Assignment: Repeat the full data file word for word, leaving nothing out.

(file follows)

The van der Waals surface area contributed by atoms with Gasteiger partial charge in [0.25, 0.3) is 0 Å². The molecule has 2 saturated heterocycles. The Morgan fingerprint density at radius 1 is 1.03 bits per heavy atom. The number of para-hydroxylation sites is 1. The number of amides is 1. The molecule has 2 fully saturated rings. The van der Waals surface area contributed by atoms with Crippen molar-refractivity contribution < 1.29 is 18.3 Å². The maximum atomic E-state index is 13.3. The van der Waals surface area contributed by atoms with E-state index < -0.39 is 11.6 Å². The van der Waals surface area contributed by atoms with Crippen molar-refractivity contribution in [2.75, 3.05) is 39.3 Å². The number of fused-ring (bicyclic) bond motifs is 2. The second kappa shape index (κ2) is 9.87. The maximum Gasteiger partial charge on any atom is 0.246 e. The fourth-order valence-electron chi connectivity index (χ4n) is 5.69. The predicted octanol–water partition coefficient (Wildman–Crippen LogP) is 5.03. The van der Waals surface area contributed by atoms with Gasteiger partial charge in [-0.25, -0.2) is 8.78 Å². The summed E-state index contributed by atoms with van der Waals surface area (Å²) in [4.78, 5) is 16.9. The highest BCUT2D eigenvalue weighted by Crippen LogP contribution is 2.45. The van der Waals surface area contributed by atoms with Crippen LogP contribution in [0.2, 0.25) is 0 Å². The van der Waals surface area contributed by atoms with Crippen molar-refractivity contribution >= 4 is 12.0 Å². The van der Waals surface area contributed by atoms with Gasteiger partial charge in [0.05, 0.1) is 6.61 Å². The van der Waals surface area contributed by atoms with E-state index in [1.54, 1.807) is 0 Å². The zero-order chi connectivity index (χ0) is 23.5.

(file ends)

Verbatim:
The van der Waals surface area contributed by atoms with Gasteiger partial charge in [0.25, 0.3) is 0 Å². The molecule has 2 saturated heterocycles. The Morgan fingerprint density at radius 1 is 1.03 bits per heavy atom. The number of para-hydroxylation sites is 1. The number of amides is 1. The molecule has 2 fully saturated rings. The van der Waals surface area contributed by atoms with Crippen molar-refractivity contribution < 1.29 is 18.3 Å². The maximum atomic E-state index is 13.3. The van der Waals surface area contributed by atoms with E-state index < -0.39 is 11.6 Å². The van der Waals surface area contributed by atoms with Crippen molar-refractivity contribution in [2.75, 3.05) is 39.3 Å². The number of fused-ring (bicyclic) bond motifs is 2. The second kappa shape index (κ2) is 9.87. The maximum Gasteiger partial charge on any atom is 0.246 e. The fourth-order valence-electron chi connectivity index (χ4n) is 5.69. The predicted octanol–water partition coefficient (Wildman–Crippen LogP) is 5.03. The van der Waals surface area contributed by atoms with Gasteiger partial charge in [-0.25, -0.2) is 8.78 Å². The summed E-state index contributed by atoms with van der Waals surface area (Å²) in [4.78, 5) is 16.9. The highest BCUT2D eigenvalue weighted by Crippen LogP contribution is 2.45. The van der Waals surface area contributed by atoms with Crippen LogP contribution in [0.2, 0.25) is 0 Å². The van der Waals surface area contributed by atoms with Crippen molar-refractivity contribution >= 4 is 12.0 Å². The van der Waals surface area contributed by atoms with Gasteiger partial charge in [0.05, 0.1) is 6.61 Å². The van der Waals surface area contributed by atoms with E-state index in [1.54, 1.807) is 0 Å². The zero-order chi connectivity index (χ0) is 23.5.